(Reuters) - The family of a driver killed in a Tesla car crash has hired law firm Minami Tamaki LLP to explore legal options, the law firm said on Wednesday, adding that the Autopilot feature in the electric carmaker’s vehicle probably caused his death.
Walter Huang died in a crash and vehicle fire in a Tesla Inc Model X near Mountain View, California, last month, prompting investigations by the National Highway Traffic Safety Administration and National Transportation Safety Board (NTSB). The agencies are also investigating the battery fire that followed the crash.
Tesla later said the car had activated Autopilot, raising new questions about the semi-autonomous system that handles some driving tasks. The company said vehicle logs from the accident showed no action had been taken by Huang before the crash and that he had received warnings to put his hands on the wheel.
The NTSB confirmed on Wednesday that it has two other pending investigations of other Tesla crashes, including a probe of an August 2017 Tesla battery fire in Lake Forest, California, that occurred after an owner lost control and ran into his garage. That fire probe had not previously been reported.
“We’re really more looking at the fire aspects,” NTSB Chairman Robert Sumwalt told Reuters, saying that the battery continued to ignite even after it was loaded onto a truck.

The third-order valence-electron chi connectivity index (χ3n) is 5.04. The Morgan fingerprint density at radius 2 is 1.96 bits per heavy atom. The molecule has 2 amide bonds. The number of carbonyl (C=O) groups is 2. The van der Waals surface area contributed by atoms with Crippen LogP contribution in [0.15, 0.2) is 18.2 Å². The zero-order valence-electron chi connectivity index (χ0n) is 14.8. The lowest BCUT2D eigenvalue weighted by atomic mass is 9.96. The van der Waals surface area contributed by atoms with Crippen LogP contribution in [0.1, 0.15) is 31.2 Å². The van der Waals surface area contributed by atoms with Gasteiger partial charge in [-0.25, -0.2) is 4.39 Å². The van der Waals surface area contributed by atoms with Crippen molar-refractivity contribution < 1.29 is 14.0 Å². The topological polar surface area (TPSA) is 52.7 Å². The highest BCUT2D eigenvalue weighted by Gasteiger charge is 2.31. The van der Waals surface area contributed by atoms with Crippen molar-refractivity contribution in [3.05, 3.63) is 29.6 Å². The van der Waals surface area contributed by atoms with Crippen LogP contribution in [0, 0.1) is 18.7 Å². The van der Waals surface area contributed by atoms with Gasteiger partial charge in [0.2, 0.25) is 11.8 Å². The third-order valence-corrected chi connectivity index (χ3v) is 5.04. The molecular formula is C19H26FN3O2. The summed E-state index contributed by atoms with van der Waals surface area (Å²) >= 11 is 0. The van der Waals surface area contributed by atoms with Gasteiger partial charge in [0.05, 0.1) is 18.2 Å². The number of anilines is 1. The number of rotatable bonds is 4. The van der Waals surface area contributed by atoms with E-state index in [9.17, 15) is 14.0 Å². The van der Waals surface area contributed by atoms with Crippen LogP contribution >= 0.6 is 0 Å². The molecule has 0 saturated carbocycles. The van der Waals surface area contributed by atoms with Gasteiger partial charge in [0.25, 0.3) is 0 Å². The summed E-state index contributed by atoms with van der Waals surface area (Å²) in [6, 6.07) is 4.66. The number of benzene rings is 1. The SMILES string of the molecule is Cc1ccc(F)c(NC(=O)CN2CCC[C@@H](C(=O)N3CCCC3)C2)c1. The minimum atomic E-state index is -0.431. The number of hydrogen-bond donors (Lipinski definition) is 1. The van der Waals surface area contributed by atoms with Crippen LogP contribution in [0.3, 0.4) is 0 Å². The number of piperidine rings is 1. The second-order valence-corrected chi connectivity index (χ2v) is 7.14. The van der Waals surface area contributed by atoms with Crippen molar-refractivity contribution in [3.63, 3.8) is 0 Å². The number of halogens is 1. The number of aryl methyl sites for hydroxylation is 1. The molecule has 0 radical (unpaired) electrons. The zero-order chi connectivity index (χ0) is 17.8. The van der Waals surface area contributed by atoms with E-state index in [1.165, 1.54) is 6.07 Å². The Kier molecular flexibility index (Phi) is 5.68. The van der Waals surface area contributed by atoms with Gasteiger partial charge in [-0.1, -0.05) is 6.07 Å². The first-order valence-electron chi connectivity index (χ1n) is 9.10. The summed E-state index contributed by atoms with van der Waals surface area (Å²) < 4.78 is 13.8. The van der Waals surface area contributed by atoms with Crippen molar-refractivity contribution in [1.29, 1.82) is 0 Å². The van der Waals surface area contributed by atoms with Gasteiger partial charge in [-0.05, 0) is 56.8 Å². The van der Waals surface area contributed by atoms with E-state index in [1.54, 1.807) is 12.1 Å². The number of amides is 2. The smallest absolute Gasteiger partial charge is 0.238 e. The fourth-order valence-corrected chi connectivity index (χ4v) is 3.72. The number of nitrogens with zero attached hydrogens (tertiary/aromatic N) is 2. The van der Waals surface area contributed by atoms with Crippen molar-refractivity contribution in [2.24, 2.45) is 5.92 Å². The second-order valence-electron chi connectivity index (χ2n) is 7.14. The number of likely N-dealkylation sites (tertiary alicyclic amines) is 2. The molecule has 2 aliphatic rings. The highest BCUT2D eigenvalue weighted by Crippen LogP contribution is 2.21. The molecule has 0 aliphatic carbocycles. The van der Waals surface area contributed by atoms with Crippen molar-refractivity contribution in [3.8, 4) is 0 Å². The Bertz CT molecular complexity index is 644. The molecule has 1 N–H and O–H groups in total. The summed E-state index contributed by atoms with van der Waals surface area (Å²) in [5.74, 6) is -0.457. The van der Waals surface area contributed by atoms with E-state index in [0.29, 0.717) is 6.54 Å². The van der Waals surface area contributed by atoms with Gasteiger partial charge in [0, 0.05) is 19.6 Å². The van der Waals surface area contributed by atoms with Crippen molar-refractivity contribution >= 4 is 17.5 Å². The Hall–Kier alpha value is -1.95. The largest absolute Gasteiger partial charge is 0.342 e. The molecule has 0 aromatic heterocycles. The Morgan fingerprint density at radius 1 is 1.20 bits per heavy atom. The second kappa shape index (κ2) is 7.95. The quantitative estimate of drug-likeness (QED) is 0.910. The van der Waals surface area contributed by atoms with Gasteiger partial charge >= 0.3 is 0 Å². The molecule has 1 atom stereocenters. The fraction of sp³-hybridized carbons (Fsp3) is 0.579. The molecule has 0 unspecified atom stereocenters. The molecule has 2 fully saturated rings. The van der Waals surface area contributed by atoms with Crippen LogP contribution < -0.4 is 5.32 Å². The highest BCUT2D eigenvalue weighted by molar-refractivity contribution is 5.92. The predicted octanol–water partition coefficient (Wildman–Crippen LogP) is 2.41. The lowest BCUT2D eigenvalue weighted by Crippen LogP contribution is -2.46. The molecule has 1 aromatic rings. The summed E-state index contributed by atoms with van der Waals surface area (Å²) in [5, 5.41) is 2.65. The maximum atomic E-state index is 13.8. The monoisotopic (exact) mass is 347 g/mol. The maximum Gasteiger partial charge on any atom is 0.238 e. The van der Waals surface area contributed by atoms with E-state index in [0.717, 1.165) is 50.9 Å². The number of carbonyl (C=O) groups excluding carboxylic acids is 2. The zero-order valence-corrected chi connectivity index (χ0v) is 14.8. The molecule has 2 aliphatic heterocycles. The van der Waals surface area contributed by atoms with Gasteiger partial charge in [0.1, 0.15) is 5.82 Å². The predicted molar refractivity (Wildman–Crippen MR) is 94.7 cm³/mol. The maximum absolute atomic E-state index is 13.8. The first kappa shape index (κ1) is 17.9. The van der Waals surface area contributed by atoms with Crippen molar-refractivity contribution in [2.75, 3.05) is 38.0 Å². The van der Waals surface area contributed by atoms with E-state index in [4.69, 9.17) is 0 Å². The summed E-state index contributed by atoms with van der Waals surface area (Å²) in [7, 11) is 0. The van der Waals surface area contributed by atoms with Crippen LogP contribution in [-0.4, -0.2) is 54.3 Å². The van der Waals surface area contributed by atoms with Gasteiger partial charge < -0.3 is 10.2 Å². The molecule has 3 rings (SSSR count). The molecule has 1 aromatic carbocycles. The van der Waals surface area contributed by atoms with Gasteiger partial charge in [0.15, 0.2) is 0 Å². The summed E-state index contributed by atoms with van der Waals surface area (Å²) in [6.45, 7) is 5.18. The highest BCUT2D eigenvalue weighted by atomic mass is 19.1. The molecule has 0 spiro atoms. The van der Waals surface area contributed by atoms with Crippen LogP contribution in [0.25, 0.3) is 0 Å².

Tesla declined to comment on the August incident.
The NTSB previously said it also is probing an incident in which a Tesla vehicle apparently traveling in semi-autonomous mode struck a fire truck in California in January.
The law firm said its preliminary review suggested the autopilot feature was defective and had uncovered complaints by other Tesla drivers of navigational errors by the system.
“(Our) preliminary review indicates that the navigation system of the Tesla may have misread the lane lines on the roadway, failed to detect the concrete median, failed to brake the car, and drove the car into the median,” Minami said.
While sympathizing with the family, Tesla again blamed Huang, saying he was well aware that Autopilot was not perfect and, specifically, he had told them it was not reliable in that exact location, but nonetheless engaged Autopilot.
Tesla said the system always reminds drivers to be alert and have hands on the wheel and had warned Huang several times on the day of the crash to do so.
“The crash happened on a clear day with several hundred feet of visibility ahead, which means that the only way for this accident to have occurred is if Mr. Huang was not paying attention to the road, despite the car providing multiple warnings to do so,” a Tesla spokesperson told Reuters.
Reporting by Munsif Vengattil in Bengaluru and David Shepardson in Washington; Editing by Patrick Graham and Dan Grebler